Consequently, the mantra of “no reforms, no elections” is nothing but a charade from a cabal that finds itself politically marooned and a bystander to a programme that they had initiated. In actual fact, the MDC-T is not sincere in calling for reform when it initially made a decision to donate seats to ZANU-PF.

While on the surface the article by Dr Magaisa appears erudite, logical with simple comprehensible diction, a critical examination reveals that his ideas are muddled, a jamboree of this and that, meant to inflate the egos of perceived aersaries and to deflate imagined potential opposing views.

As a student of literature, I am taught to decipher the point of view of the author and his or her ultimate vision. In short we are taught to read between the lines in order to extract the actual meaning within the text.

In the case of Dr Magaisa’s article, it is apparent that while on surface he appears to be deriding the MDC-T’s decision to boycott the by-elections, in reality he is poking fun at ZANU-PF as a party obsessed with power for power’s sake and is in the habit of manufacturing elections to build and maintain what he calls a “winning mentality”.

The impression constructed by Dr Magaisa’s narrative is that of a ZANU-PF so much obsessed with power to the extent of it being distanced from the daily realities of the electorate. What on earth was ZANU-PF expected to do when seats were donated to it except to fulfil a constitutional mandate in formalising the whole process?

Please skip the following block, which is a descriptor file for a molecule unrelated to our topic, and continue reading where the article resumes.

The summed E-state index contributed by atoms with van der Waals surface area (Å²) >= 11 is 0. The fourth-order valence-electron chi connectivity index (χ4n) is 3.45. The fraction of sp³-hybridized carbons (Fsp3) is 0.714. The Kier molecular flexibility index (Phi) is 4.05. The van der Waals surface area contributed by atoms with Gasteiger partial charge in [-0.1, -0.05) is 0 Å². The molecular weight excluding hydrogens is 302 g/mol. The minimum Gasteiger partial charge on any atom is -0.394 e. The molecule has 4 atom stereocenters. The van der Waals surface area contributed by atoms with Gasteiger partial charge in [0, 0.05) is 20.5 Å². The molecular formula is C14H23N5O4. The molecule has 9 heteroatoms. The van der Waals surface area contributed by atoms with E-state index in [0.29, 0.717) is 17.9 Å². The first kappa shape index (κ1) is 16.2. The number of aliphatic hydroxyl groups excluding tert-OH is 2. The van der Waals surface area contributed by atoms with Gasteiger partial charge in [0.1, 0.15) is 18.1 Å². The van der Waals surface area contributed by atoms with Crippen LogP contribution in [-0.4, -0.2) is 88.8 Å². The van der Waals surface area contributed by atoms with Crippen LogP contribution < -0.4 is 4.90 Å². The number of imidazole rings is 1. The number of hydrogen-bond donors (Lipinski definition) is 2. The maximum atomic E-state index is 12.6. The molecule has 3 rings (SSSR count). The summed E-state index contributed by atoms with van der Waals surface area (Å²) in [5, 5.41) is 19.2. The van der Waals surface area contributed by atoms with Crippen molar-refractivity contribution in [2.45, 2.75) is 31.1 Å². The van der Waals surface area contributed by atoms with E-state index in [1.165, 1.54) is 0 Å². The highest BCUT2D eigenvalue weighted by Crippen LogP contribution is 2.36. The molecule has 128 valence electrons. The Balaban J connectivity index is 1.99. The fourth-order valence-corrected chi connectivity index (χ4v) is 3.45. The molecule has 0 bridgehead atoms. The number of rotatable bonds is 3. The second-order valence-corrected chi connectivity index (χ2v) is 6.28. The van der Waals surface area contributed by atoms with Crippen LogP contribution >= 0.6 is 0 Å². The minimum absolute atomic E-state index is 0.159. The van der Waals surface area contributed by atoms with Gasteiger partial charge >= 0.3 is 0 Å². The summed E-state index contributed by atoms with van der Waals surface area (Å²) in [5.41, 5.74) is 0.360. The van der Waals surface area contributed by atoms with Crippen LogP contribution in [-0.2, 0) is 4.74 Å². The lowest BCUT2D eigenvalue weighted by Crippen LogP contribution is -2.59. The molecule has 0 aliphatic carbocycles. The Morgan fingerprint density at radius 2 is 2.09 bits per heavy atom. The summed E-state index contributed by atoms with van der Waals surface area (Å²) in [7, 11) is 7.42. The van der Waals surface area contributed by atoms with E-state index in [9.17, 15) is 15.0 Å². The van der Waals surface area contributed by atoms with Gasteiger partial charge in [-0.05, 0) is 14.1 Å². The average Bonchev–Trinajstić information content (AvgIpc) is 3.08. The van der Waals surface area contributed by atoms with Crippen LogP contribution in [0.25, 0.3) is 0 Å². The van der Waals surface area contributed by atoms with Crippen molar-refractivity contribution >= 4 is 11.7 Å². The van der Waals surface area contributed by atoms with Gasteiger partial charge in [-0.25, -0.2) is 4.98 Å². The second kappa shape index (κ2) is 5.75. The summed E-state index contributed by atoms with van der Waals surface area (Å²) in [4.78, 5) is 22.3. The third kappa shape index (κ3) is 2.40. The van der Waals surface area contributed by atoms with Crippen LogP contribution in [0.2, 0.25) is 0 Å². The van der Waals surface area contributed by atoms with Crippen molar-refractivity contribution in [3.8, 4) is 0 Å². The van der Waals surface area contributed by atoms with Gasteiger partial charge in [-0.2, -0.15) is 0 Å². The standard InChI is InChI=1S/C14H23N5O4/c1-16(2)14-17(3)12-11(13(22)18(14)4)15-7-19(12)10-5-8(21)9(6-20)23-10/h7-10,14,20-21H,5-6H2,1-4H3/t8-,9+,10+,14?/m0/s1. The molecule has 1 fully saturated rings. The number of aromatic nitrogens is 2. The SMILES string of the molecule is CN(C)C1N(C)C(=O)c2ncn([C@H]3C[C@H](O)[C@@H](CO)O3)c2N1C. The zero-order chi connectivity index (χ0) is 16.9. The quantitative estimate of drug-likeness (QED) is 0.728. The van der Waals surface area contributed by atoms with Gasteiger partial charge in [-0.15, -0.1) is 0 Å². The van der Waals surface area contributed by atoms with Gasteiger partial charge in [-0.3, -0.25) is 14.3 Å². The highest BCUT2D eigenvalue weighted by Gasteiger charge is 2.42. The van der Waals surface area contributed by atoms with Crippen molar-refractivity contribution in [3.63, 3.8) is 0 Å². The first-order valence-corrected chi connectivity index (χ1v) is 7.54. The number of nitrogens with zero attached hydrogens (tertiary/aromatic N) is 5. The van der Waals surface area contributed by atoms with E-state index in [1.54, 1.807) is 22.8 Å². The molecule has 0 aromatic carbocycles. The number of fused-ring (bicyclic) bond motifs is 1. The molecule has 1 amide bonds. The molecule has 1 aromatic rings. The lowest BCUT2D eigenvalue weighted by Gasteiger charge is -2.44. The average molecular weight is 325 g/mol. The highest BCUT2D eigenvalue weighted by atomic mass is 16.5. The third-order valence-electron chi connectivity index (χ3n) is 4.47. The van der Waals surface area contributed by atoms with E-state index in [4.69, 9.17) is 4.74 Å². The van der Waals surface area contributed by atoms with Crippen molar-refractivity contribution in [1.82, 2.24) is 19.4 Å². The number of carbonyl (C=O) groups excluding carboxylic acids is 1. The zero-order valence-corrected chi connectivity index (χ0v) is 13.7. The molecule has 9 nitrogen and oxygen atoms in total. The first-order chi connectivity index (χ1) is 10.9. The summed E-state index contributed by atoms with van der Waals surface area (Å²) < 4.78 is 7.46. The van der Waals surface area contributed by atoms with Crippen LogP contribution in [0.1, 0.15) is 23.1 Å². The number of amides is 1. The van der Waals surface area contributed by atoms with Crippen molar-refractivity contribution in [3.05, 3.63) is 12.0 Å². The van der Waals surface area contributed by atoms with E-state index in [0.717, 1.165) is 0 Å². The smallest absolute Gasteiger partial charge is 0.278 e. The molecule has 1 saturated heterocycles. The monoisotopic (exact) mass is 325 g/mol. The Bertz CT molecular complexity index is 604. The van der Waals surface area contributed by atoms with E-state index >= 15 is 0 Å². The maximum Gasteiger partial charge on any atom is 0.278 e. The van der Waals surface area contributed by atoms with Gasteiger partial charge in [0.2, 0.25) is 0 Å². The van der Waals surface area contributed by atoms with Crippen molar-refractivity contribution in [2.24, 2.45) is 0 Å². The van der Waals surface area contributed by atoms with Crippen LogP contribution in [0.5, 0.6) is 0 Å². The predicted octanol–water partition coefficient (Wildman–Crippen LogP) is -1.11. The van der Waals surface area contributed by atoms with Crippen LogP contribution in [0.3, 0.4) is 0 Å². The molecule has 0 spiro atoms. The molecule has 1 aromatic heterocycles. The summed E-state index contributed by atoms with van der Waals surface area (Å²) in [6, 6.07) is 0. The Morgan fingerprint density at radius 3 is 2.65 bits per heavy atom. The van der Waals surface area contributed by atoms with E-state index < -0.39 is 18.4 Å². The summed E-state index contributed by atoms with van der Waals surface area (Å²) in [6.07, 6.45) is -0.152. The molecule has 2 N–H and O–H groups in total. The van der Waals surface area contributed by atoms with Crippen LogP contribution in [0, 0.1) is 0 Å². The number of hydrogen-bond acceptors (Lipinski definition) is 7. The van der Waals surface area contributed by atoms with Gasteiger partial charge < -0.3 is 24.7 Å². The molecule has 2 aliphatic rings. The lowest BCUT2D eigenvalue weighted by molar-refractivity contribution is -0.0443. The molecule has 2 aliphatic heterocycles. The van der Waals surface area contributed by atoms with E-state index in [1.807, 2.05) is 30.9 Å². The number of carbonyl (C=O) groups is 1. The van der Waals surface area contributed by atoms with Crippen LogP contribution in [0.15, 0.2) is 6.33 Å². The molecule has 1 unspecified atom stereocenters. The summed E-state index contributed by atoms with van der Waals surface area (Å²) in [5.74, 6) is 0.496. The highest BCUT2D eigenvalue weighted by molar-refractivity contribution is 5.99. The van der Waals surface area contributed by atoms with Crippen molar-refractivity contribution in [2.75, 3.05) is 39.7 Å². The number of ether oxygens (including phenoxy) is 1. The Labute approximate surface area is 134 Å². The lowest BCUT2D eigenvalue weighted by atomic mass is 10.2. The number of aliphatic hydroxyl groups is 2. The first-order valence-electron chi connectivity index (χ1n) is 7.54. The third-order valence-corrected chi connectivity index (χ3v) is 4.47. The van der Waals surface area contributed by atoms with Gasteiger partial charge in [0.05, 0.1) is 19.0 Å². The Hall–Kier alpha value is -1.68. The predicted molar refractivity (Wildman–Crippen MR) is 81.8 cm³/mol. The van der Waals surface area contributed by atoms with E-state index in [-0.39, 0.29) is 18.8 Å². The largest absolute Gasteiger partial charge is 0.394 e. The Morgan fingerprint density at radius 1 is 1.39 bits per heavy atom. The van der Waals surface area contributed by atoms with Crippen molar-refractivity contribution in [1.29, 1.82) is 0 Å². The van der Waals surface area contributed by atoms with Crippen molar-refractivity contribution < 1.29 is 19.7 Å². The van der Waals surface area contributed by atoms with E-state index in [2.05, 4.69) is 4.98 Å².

It is also spurious to aance the view that Zimbabwean youths identify with ZANU-PF because of its crude means of winning power. This argument must be challenged because it is couched in a damning innuendo that misrepresents the youths as having lost their souls to the devil. Which planet has this learned gentleman just fallen from to suggest that Zimbabwe has become more like Vincent Naipaul’s Miguel Street where inhabitants suffer from alienated consciousness in degrading environments that celebrate crass corruption and vices of any kind? Furthermore, his claim that he spent a year interviewing “young people who support President Mugabe and ZANU-PF” is on its own problematic in the absence of real empirical data. Where were these young people? How did he organise them? What is the background of the youths? It is all wacky and is meant to simply buttress his own stereotypical depiction of ZANU-PF as revealed by demi-god Sun Tzu. Dr Magaisa would want us to believe that people like Terence Mukupe (Harare East), Psychology Maziwisa (Highfield West), Tinashe Maduza (Kambuzuma) and Betty Nhambu (Kuwadzana) identify with ZANU-PF because of its coercive tactics which have sustained its victories. Why peddle such cantankerous conclusions in light of well-documented admission by Tendai Biti that ZANU-PF has managed to win the hearts and minds of the populace because of its policies that are concrete and enduring while MDC-T has been selling abstract ideas? What is apparent, judging from the scramble by young people to represent ZANU-PF in any election is the incontestable fact that it is the party’s enduring policies rather than coercive tactics that are a draw-card.